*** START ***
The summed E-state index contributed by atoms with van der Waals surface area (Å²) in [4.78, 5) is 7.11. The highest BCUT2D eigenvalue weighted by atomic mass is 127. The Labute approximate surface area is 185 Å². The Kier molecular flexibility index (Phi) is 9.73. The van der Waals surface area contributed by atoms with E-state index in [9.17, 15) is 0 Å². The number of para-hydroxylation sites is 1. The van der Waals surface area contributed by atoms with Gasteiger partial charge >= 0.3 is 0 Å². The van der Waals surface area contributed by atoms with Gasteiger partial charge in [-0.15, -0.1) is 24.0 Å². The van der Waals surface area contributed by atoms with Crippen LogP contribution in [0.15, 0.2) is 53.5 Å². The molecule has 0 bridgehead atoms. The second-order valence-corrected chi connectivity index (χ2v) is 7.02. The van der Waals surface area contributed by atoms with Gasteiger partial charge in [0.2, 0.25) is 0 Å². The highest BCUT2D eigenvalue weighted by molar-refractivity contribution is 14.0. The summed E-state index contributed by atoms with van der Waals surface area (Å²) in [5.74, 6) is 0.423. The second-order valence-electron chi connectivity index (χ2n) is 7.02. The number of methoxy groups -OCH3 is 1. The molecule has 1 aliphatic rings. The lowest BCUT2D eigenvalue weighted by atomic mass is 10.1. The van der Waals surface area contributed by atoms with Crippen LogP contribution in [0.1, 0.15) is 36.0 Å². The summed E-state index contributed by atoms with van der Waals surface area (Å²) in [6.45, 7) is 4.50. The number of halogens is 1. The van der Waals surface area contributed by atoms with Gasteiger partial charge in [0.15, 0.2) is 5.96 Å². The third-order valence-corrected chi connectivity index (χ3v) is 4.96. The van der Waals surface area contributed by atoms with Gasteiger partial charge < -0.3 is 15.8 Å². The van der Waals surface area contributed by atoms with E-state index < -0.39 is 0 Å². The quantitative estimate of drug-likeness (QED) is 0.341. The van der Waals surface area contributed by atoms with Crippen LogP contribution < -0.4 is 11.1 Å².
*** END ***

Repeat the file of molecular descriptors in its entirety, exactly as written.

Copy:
The summed E-state index contributed by atoms with van der Waals surface area (Å²) in [4.78, 5) is 7.11. The highest BCUT2D eigenvalue weighted by atomic mass is 127. The Labute approximate surface area is 185 Å². The Kier molecular flexibility index (Phi) is 9.73. The van der Waals surface area contributed by atoms with E-state index in [9.17, 15) is 0 Å². The number of para-hydroxylation sites is 1. The van der Waals surface area contributed by atoms with Gasteiger partial charge >= 0.3 is 0 Å². The van der Waals surface area contributed by atoms with Gasteiger partial charge in [-0.15, -0.1) is 24.0 Å². The van der Waals surface area contributed by atoms with Crippen LogP contribution in [0.15, 0.2) is 53.5 Å². The molecule has 0 bridgehead atoms. The second-order valence-corrected chi connectivity index (χ2v) is 7.02. The van der Waals surface area contributed by atoms with Gasteiger partial charge in [0.2, 0.25) is 0 Å². The highest BCUT2D eigenvalue weighted by molar-refractivity contribution is 14.0. The summed E-state index contributed by atoms with van der Waals surface area (Å²) in [5.74, 6) is 0.423. The second-order valence-electron chi connectivity index (χ2n) is 7.02. The number of methoxy groups -OCH3 is 1. The molecule has 1 aliphatic rings. The lowest BCUT2D eigenvalue weighted by atomic mass is 10.1. The van der Waals surface area contributed by atoms with Crippen LogP contribution in [0.1, 0.15) is 36.0 Å². The summed E-state index contributed by atoms with van der Waals surface area (Å²) in [6.45, 7) is 4.50. The number of halogens is 1. The van der Waals surface area contributed by atoms with Gasteiger partial charge in [0.15, 0.2) is 5.96 Å². The third-order valence-corrected chi connectivity index (χ3v) is 4.96. The van der Waals surface area contributed by atoms with Gasteiger partial charge < -0.3 is 15.8 Å². The van der Waals surface area contributed by atoms with E-state index < -0.39 is 0 Å². The quantitative estimate of drug-likeness (QED) is 0.341. The van der Waals surface area contributed by atoms with Crippen LogP contribution < -0.4 is 11.1 Å².